"I . . . " I shook my head. "I searched for a way to . . . I spent more than a . . . " I shook my head harder. "I spent more than a year trying to find a way to . . . " I looked at my godmother. "How? How did you do it?"

  She looked back at me, her lips curled into something that wasn't precisely a smile. "Oh, sweet child. Information of that sort is treasure indeed. What have you to trade for such a precious gem of knowledge?"

  I clenched my teeth. "It's always about bargains with you, isn't it. "

  "Of course, child. But I always live up to my end. Hence, my protection of you. "

  "Protection?" I demanded. "You spent most of a couple of decades trying to turn me into a dog!"

  "Only when you strayed out of the mortal world," she said, as if baffled at why I would be upset. "Child, we had a bargain. And you had not willingly provided your portion of it. " She smiled widely at Mouse. "And dogs are so charming. "

  Mouse watched her with calm, wary eyes, his body motionless.

  I frowned. "But . . . you sold my debt to Mab. "

  "Precisely. At an excellent price, I might add. So now, all that remains twixt thou and I is your mother's bargain. Unless you would prefer to enter another compact, of course . . . "

  I shuddered. "No, thank you. " I finally lowered my shields. The Leanansidhe beamed at me. "I saw you in Mab's tower," I said.

  Something dark flickered through her emerald eyes, and she turned her face slightly away from me. "Indeed," she said quietly. "You saw what it means for my queen to heal an affliction. "

  "What affliction?"

  "A madness had beset me," she whispered. "Robbed me of myself. Treacherous gifts . . . " She shook her head. "I can think on it no more, lest it make me vulnerable once again. Suffice to say that I am much better now. " She stroked a fingertip over an icy white streak in her hair. "The strength of my queen prevailed, and my mind is mine own. "

  "Ensuring the well-being of my spiritual self," I murmured. Then I blinked. "The garden, the one on the other side of this place . . . It's yours. "

  "Indeed, child," she said. "Did you not think it strange that in your turmoil-strewn time here none of your foes - not one - ever sought to enter from the other side? Never sent a spirit given form directly into your bed, your shower, your refrigerator? Never poured a basket of asps into your closet so that they sought refuge in your shoes, your boots, the pockets of your clothing?" She shook her head. "Sweet, sweet child. Had you walked much farther, you would have seen the mound of bones of all the things that have attempted to reach you, and which I have destroyed. "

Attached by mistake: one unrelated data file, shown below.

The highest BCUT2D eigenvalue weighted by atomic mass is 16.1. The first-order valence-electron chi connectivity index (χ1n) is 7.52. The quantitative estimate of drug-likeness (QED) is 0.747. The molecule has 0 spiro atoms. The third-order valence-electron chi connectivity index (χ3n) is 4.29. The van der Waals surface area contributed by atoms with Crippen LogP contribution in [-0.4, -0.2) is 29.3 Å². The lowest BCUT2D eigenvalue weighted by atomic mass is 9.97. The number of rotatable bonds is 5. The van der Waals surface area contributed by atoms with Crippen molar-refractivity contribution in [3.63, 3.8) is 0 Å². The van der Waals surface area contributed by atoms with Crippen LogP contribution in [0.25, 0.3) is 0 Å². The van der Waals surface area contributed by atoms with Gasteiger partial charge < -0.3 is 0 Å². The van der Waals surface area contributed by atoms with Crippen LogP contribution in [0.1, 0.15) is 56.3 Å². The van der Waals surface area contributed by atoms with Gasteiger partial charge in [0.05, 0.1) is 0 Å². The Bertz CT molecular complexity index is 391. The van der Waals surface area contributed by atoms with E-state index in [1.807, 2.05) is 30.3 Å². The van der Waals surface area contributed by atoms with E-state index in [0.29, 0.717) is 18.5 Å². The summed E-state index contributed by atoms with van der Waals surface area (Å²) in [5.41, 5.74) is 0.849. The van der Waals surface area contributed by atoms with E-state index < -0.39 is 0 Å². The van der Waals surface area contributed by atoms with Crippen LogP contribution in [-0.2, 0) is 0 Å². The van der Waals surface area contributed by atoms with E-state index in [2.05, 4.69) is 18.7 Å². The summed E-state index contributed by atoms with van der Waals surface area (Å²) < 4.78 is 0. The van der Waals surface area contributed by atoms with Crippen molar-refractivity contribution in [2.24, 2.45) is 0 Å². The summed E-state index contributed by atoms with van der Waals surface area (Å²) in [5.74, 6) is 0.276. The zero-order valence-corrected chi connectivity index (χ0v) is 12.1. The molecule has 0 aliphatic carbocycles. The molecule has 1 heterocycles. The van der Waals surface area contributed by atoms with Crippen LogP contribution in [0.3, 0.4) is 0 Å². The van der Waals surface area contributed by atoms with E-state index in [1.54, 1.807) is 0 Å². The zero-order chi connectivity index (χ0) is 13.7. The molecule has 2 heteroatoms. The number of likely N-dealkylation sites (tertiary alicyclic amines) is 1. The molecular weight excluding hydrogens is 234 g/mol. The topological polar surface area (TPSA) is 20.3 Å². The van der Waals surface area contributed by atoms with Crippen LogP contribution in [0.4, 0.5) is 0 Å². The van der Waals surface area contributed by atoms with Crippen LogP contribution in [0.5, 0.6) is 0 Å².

"Yeah, well. I nearly wound up there myself. "

  "La," she said, smiling. "My guardians were created to attack any intruder - including one that looked like you. We couldn't have some clever shapeshifter slipping by, now, could we?" She sighed. "You took a terrible toll on my primroses. Honestly, child, there are elements other than fire, you know. You really ought to diversify. Now I have two gaping maws to feed instead of one. "

  "I'll . . . be more careful next ti
me," I said.

  "I should appreciate such a thing. " She studied me quietly. "It has been true for your entire lifetime, child. I have followed you in the spirit world. Created guardians and defenses 'pon the other side to ward your sleep, to stand sentinel over your home. And you still have only the beginnings of an idea of how many have tried. " She smiled, showing her delicately pointed canine teeth again. "Tried, and failed. "

  Which also explained how she was always near at hand whenever I had entered the Nevernever. How she would be upon my trail in seconds whenever I went in.

  Because she had been there, protecting me.

  From everything but herself.

  "Now, then," she said, her tone businesslike. "You left a considerable trove of equipment in my garden for safekeeping. "

  "It was an emergency. "

  "I had assumed that," she said. "I will, of course, safeguard it or return it, as you wish. And, should you perish, I will deliver it to an heir of your designation. "

  I let out a weary laugh. "You . . . Of course you will. " I eyed Mouse. "What do you think, boy?"

  Mouse looked at me, and then at Lea. Then he sat down - but still kept watching her carefully.

  "Yeah," I said. "I think that, too. "

  The Leanansidhe smiled widely. "It is good that you have taken my lessons to heart, child. It is a cold and uncaring universe we live in. Only with strength of body and mind can you hope to control your own fate. Be wary of everyone. Even your protector. "

  I sat there for a moment, thinking.

  My mother had prepared protection for me with considerable foresight. She had anticipated my eventually looking for and finding my half brother, Thomas. Had she prepared other things for me, as well? Things I hadn't yet guessed at?

  How would I pass on a legacy to my child if I knew that I wasn't going to be alive to see it happen? What kind of legacy did I have, other than a collection of magical gear that anyone could probably accumulate without help, in time?

  My only real treasure was knowledge.